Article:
Pomplun, Trent. Jesuit on the Roof of the World: Ippolito Desideri’s Mission to Tibet (2010)

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Pomplun, Trent. Jesuit on the Roof of the World: Ippolito Desideri's
Mission to Tibet (2010)

Author:   Pomplun, Trent
ISBN: 978 0 19 537786 6
Format: Hardback
Pages: 320
List price(s): 16.99 GBP  29.95 USD
Publication date: 1 January 2010

Full description

Jesuit priests often served as the avant-garde as European powers
expanded in the early modern era. Jesuit on the Roof of the World is
the first full-length study of Ippolito Desideri, a Jesuit explorer
and missionary who traveled in Tibet from 1715 to 1721. Based on close
readings of a wide range of primary sources in Tibetan, Italian, and
Latin, Trent Pomplun's work follows the Jesuit's journey across
Tibet's western deserts, his entry into the court of the Mongol
chieftain Lhazang Khan, and his flight during the war that shook the
Himalayan kingdom during his stay. Desideri's letters and later
account of his travels relate the encounter between his Thomist
philosophy and the scholasticism of Geluk monks; the personal conflict
between his Roman Catholic beliefs and his appreciation of Tibetan
religion and culture; and the political intrigues that led to the
establishment of the Chinese protectorate in 1720. Desideri's writings
also offer a unique glimpse of Europe's fascination with the land of
snows.

Table of contents

INTRODUCTION;
1. SPIRITUAL WARFARE;
2. THIS INFERNAL APE, AVALOKITESHVARA;
3. EPIPHANY IN THE COURT OF LHAPZANG KHAN;
4. THE TIBETAN PROMETHEUS;
5. CURIOSITY AND EXOTICISM IN THE NOTIZIE ISTORICHE;
6. OEDIPUS AEGYPTIACUS;
7. JESUIT ACCOMMODATION AND THE BATTLE FOR TIBET

Description

Jesuit on the Roof of the World is the first full-length study in any
language of Ippolito Desideri (1684-1733), a Jesuit explorer and
missionary who traveled in Tibet from 1715 to 1721.

Based on close readings of a wide range of primary sources in Tibetan,
Italian, and Latin, Jesuit on the Roof of the World follows Desideri's
journey across the great Western deserts of Tibet, his entry into the
court of the Mongol chieftain Lhazang Khan, and his flight across
Eastern Tibet during the wars that shook Tibet during the early-
eighteenth century. While telling of these harrowing events, Desideri
relates the dramatic encounter between his Jesuit philosophy and the
scholasticism of the Geluk monks; the personal conflict between his
own Roman Catholic beliefs and his appreciation of Tibet religion and
culture; and the travails of a variety of colorful characters whose
political intrigues led to the invasion of Zunghar Mongols of 1717 and
the establishment of the Chinese protectorate in 1720.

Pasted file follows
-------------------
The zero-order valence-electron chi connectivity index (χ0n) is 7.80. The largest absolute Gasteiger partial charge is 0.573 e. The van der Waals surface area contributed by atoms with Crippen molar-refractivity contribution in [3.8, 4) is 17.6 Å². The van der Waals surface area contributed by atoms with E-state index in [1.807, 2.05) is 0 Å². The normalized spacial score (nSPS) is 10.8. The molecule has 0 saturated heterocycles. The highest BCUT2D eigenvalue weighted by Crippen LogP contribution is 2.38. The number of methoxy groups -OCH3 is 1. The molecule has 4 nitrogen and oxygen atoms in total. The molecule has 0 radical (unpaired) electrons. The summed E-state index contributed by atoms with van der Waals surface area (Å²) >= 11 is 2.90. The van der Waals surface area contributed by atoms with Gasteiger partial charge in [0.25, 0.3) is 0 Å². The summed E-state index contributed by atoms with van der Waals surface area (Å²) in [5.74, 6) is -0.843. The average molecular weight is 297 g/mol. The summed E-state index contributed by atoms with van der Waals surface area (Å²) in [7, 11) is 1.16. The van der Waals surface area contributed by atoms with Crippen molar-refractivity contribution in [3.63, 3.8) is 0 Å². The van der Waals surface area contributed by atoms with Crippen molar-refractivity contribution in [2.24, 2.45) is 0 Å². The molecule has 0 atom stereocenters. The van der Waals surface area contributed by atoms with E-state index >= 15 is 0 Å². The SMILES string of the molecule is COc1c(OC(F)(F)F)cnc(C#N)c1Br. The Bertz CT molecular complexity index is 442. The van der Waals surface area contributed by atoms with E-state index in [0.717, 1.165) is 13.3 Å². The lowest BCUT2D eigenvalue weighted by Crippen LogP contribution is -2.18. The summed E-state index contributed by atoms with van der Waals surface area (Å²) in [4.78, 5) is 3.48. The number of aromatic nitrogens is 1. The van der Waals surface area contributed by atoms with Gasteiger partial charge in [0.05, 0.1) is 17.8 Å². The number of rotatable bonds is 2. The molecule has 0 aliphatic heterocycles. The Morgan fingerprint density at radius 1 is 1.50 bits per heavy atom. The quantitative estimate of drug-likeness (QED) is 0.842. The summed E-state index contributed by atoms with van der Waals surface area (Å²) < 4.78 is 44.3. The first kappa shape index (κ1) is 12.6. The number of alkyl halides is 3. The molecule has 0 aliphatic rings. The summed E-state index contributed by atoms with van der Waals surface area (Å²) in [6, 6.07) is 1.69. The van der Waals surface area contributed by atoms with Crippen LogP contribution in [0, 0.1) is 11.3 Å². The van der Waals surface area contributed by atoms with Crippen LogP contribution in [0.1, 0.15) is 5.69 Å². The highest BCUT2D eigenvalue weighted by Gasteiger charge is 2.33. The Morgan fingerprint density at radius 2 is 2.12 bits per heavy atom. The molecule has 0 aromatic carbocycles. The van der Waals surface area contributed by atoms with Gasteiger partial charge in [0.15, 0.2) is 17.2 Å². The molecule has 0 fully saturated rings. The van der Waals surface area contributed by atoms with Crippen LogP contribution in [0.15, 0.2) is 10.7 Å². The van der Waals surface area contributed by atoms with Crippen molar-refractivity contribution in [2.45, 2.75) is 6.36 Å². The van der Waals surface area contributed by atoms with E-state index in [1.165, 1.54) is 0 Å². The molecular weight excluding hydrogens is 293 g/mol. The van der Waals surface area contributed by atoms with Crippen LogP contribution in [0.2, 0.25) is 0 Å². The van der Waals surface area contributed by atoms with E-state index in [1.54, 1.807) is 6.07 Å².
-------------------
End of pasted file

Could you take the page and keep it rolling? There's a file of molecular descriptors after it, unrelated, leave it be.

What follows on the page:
As the Tibetans fought among themselves, the missionary waged his own
war against demons, sorcerers, and rival scholastic philosophers.
Towering over all in the mind of the missionary was the "fabulous
idol" Avalokitesvara and its embodiment in the Sixth Dalai Lama
Tsangyang Gyatso. In describing his spiritual warfare against the
Tibetan "pope," the missionary offers a unique glimpse into
theological problem of the salvation of non-Christians in early modern
theology; the curious-and highly controversial-appeal of Hermetic
philosophy in the Asian missions; the political underbelly of the
Chinese Rites Controversy; and the persistent European fascination
with the land of snows.

Reviews

"A great feat of historiography, this at-once sympathetic and
unblinking account of Desideri's missionary career and the collective
fantasies behind it makes for terrific reading. Treated to a feast of
intimate details drawn from letters, journals, and theological tracts
alike, the reader comes to understand from the inside the ambitions
and the disappointments of this seminal moment in the history of what
we now call interreligious dialogue. Desideri's fascinating story
helps us appreciate his complex combination of admiration,
accommodation, and refutation of Tibetan Buddhist thought, all set
against the turbulent period in Lhasa during the life of the Sixth
Dalai Lama, not to mention virulent competition between Christian
missionary sects at the time."

-- Janet Gyatso, author of Apparitions of the Self: The Secret
Autobiographies of a Tibetan Visionary

"This is a very important book. It is the first in English seriously
to treat the life and work of Ippolito Desideri, an eighteenth-century
Italian Jesuit who was the first Christian intellectual seriously to
engage Tibetan Buddhism in its own terms, to the point of writing
extensive treatises in scholastic Tibetan. Pomplun is a first-rate
Tibetanist as well as a good theologian, and he writes beautifully.
The result is a book of considerable intellectual weight that is a
delight to read."

--Paul J. Griffiths, author of Lying: An Augustinian Theology of
Duplicity , and Intellectual Appetite: A Theological Gramma

"The Jesuit missionary Ippolito Desideri, who lived in Lhasa during
the turbulent years of the early 1700s, has been perceived as a
uniquely fascinating and sympathetic figure by Western observers of
Tibet ever since the rediscovery of his writings over a century ago.
Previous scholarship, however, has not clearly situated Desideri in
the context of his times and of his spiritual and intellectual
formation. In Jesuit on the Roof of the World , Trent Pomplun vividly
portrays Desideri's world in its remarkable contours, at once at the
intersections of Asia and Europe, and medieval and modern. The book is
a pleasure to read, and one, at last, that I can recommend to readers
in both European and Asian studies."

-- Matthew T. Kapstein, Director of Tibetan Studies, Ecole Pratique
des Hautes Etudes, Paris

http://www.oup.com/us/catalog/general/subject/ReligionTheology/Buddhism/?view=usa&ci=9780195377866

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